We hope that you were able to spend time doing things that bring you peace during the holidays.
We can all agree that 2020 was a year like none we have ever seen. The COVID pandemic brought collective loss and separation. Despite this additional challenge, we have worked to develop new approaches to help our community. Indeed, the ability to adapt to new circumstances is at the core of resilience and post-traumatic growth.
So while more than anything, we missed being with you in person—the inability to gather physically did not prevent us from creating ways to spend time with our Fire Hero Families.
New Approaches, and Silver Linings of 2020!
Zoom: The Silver Lining
“Ya’ll have done an outstanding job during this crazy year. The Zooms have been wonderful.”
One of our programming aspects that families say means the most is the opportunity to connect informally for friendship and conversation. We have offered workshops, video resources, and a few sessions that are purely social in nature—such as a virtual cookout for men, a holiday cookie exchange, and sessions where people can chat with others in their state or region.
Our families appreciate the opportunity to just “hang out” with one another—and Zoom makes that possible in a way that would not have been an option a decade ago.
“I struggle daily and never know what kind of mood I will be in at the time of these events, but the variety is helpful… Always hard to get past the introduction phase of any meeting.”
we were busy “virtually” all year long!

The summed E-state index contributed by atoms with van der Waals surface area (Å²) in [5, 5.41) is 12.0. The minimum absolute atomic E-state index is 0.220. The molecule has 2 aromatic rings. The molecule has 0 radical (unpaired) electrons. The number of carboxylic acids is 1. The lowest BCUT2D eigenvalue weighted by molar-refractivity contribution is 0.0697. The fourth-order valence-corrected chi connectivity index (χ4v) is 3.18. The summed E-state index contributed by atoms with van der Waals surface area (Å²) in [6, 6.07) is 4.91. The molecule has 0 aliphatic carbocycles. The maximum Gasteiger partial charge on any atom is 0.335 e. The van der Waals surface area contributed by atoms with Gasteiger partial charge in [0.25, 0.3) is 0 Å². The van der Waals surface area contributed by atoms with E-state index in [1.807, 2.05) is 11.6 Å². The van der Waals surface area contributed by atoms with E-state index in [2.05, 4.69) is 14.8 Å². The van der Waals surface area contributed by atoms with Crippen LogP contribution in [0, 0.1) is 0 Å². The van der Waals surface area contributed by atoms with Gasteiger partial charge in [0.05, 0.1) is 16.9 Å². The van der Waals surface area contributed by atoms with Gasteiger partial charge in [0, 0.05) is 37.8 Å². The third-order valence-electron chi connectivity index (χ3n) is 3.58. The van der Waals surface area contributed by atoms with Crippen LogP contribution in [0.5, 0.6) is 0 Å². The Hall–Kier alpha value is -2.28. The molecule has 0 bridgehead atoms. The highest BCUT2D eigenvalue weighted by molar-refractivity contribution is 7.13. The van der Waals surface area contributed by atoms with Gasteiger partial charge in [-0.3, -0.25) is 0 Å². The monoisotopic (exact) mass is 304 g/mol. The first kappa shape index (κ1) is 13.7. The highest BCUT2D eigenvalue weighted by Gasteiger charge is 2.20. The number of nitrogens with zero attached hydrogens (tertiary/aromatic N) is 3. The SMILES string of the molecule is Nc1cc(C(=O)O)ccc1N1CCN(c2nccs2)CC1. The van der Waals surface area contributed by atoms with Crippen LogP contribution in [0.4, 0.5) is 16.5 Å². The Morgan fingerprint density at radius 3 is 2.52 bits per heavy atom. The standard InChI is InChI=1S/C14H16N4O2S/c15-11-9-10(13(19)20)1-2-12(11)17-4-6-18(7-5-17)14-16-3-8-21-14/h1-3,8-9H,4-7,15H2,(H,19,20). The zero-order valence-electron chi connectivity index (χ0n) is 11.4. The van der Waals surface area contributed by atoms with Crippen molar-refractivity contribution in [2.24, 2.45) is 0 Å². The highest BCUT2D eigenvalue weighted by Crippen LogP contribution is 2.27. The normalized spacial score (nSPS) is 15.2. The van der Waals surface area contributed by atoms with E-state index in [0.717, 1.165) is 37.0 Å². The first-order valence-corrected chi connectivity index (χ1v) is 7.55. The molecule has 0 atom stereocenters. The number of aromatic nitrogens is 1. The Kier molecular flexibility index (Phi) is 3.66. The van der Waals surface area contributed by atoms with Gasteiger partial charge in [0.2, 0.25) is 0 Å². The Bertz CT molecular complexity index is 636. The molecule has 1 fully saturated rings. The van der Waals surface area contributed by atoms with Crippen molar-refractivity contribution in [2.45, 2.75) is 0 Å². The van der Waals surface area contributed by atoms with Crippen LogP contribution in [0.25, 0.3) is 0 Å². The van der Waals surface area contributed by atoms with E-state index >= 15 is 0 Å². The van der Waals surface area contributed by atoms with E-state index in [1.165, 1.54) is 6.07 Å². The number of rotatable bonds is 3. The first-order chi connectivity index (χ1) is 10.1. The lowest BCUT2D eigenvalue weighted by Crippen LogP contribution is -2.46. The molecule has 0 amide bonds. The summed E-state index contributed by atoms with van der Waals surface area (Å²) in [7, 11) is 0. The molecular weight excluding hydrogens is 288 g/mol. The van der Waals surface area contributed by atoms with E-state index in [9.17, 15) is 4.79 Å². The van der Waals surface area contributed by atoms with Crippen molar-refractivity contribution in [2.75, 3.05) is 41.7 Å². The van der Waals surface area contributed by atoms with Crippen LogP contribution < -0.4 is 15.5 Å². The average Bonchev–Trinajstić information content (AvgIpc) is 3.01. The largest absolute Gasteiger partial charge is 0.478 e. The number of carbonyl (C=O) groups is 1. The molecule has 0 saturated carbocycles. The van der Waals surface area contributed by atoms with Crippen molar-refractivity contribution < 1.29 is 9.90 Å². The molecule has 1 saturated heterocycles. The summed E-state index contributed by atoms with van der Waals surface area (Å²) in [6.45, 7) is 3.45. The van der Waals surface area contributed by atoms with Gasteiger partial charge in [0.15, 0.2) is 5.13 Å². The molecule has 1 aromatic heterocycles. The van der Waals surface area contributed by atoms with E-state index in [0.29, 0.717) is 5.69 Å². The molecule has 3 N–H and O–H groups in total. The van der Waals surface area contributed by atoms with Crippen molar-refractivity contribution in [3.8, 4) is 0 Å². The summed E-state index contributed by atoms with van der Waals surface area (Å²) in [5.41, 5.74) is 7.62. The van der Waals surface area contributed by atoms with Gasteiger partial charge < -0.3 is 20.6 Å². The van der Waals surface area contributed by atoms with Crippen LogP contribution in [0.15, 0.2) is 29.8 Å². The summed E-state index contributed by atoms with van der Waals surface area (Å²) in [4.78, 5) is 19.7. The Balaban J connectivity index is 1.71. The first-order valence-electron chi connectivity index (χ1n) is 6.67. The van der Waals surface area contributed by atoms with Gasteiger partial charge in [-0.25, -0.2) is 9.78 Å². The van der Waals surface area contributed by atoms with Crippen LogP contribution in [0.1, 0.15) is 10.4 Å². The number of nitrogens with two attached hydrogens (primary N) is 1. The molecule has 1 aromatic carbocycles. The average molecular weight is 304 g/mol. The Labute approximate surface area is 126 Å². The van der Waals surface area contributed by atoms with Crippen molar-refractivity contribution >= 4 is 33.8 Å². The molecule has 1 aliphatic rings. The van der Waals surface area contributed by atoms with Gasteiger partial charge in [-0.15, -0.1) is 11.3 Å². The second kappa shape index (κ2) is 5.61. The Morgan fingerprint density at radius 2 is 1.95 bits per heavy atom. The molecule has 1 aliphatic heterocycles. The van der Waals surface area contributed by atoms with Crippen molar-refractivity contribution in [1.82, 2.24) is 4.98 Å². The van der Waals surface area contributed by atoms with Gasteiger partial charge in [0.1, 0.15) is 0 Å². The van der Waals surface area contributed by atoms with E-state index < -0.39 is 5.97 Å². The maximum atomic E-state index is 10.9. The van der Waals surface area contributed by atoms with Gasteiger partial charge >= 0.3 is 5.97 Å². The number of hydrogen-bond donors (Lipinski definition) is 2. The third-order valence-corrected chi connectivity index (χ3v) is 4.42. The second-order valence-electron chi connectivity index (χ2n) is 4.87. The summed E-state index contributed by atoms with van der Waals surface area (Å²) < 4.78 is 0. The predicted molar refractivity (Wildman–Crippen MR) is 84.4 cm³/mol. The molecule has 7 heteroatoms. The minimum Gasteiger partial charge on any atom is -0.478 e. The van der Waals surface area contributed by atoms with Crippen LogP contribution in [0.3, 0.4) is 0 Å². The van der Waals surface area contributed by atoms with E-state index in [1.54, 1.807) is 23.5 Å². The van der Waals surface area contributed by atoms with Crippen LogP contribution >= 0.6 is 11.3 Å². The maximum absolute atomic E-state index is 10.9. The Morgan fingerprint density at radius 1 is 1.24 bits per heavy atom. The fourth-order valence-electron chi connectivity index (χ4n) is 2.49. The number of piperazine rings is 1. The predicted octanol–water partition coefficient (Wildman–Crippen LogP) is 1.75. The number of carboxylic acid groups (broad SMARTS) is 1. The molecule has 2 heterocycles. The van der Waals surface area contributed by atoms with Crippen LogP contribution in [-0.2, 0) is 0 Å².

» Access Connect Resources
» Find a Peer Support Group
» Find a Facilitated Support Group
Hal Bruno Camps for Children of Fallen Firefighters
“This was great because my son doesn’t do well meeting new kids/people face to face. This helped ease his anxiety and not having to be somewhere that I’m not.”
This annual camp went all-virtual this year, offering a way to bring kids together while apart. As always, this year’s CZC enabled children who are traveling the same path of grief to engage with others who understand. Campers received a “Camp in a Box” with t-shirts, water bottle, pins, name badge, and supplies for camp projects! The June event included “Healing Circles” and activities such as crafts, a virtual bonfire and a closing Memorial Service. Parents noted that camp helped their children feel connected to others who have experienced loss—and provided additional strategies and tools to help kids express feelings and process grief and emotions.
» Continuing in 2021.
Camp HAL (ages 4-6) – August
With more campers than ever before, Camp HAL was filled with activities. Stories, stickers, masks, and bubble wands served as channels for sharing feelings about grief and loss. This virtual camp for the younger children (and their parents) combined grief components with creative activities for families to do together via Camp HAL-In-a-Box. Parent-only sessions focused on how to deal with their own grief in a constructive way while offering resources to help children at different developmental levels. Three virtual Camp HAL sessions are planned for 2021. It’s a perfect way to serve children and parents who aren’t able to travel or who feel more comfortable meeting virtually before attending the in-person camp.